Since the inception of the Challenge, 149,000 seedlings have been planted. Species include ponderosa pine and Douglas fir trees which will support improved soil stability and forest health. Arbor Day Foundation has been a key partner and funder of the forest seedling effort, contributing over $75,000 over the course of the Challenge so far. 

In 2020 and 2021, to support the urban tree planting program the City and TVCN hosted community tree distribution events in partnership with Boise Farmers Market. The partnership successfully distributed hundreds of trees to residents and raised awareness about the Challenge. In 2022, the urban program evolved into the Boise Tree Captains, based on a model developed by  Root Nashville in Tennessee. Over 20 Boise residents were recruited and trained in basic tree care and to identify areas within their own neighborhoods that could use more trees. “My job as a tree captain is looking for neighborhoods that don’t have as many trees, knocking on doors and talking to people about their yard,” says Tree Captain Cameron Weller. “I work with the (City of Boise) and the residents to create a plan that will help their tree survive and look great.”

So far, the Captains have located homes for over 100 trees in neighborhoods across Boise that will benefit from increased tree canopy to reduce urban heat and improve health and wellbeing of these neighborhoods. 

Urban forests provide many benefits for communities besides carbon sequestration – reduced urban heat and lower peak season summer energy bills, improved quality of life, resilience to storms, jobs, and air quality benefits. In Boise, maintaining the urban tree canopy  supports thousands of jobs and adds over $600 million into the economy. Additionally, Boise’s trees provide an estimated $500,000 in stormwater benefit, $300,000 in reduced summer energy use and $3.3 million in air quality benefits each year, benefitting the health of the community and saving both residents and the city significant money.

The Challenge is working to ensure equitable distribution of these benefits. Across the country, with few exceptions, trees are more likely to be in wealthier neighborhoods. By using the American Forests Tree Equity Score tool, partners and Boise Tree Captains are able to identify neighborhoods within the city that need more trees and then focus attention on those areas. However, to address tree equity and empower climate action, relationship building with impacted communities is needed. The Boise Tree Captain program begins to address this, but it is an area of growth and learning.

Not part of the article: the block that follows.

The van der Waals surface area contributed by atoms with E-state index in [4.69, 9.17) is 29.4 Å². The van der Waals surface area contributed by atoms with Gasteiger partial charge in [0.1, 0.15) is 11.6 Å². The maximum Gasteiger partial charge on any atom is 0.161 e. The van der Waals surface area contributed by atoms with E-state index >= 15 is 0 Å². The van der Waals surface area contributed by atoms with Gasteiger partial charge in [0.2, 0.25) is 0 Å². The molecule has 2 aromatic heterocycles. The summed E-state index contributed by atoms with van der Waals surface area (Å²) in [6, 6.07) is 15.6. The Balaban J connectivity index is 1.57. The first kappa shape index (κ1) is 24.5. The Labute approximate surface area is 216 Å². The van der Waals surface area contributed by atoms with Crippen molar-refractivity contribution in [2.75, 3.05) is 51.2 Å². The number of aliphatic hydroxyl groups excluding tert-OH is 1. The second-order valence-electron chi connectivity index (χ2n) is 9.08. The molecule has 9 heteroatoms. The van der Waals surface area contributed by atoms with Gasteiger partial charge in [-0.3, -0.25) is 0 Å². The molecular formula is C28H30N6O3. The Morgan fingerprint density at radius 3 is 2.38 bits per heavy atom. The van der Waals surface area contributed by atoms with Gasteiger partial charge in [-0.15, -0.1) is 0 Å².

The Challenge’s combination of urban and rural tree planting provides a model for scaling community-driven climate action nationwide. American Forests and 1t.org US are already working on a platform to help other communities take this approach. New federal funding to help cities plant more trees is on the way – the recently passed Inflation Reduction Act provides $1.5 billion for urban and community forest programs. In addition, funds made available through the REPLANT Act and Infrastructure law can support post-fire recovery and climate change mitigation in wildland settings, all components of the overall vision for how the City of Trees Challenge improves the health of urban forests and city residents while also improving the healthy of the region’s forests.

“I hope Boise can model for other cities how to work with nature in the face of climate change to create a great place to live with access to the natural world that we all thrive in,” says Elaine Clegg.

Interested in bringing the Challenge model to your city? Email director@tvcanopy.net.

Updated Tool Can Help US Communities Include Forests and Trees in GHG Inventories

Many communities in the U.S. are developing Climate Action Plans (CAPs) to reduce greenhouse gas (GHG) emissions and achieve carbon neutrality. While many CAPs focus on the energy, transportation and waste sectors, most do not consider the role forests and trees play in the fight against climate change. This is because planners have lacked the data and clear guidance needed to include them in GHG inventories, which CAPs are based.

To address this gap, experts from WRI, ICLEI – Local Governments for Sustainability (ICLEI USA) and the Woodwell Climate Research Center published guidance for ICLEI USA’s U.S. Community Protocol as well as the Global Protocol for Community-Scale Greenhouse Gas Emission Inventories.

These frameworks outline how to estimate emissions caused by forest and tree cover loss within communities, as well as carbon absorbed by forests and trees that a community maintains and plants.

The accompanying Land Emissions and Removals Navigator (LEARN) tool, developed in collaboration with web developer Blue Raster, makes it even easier for communities to implement this guidance and integrate estimates into their GHG inventories.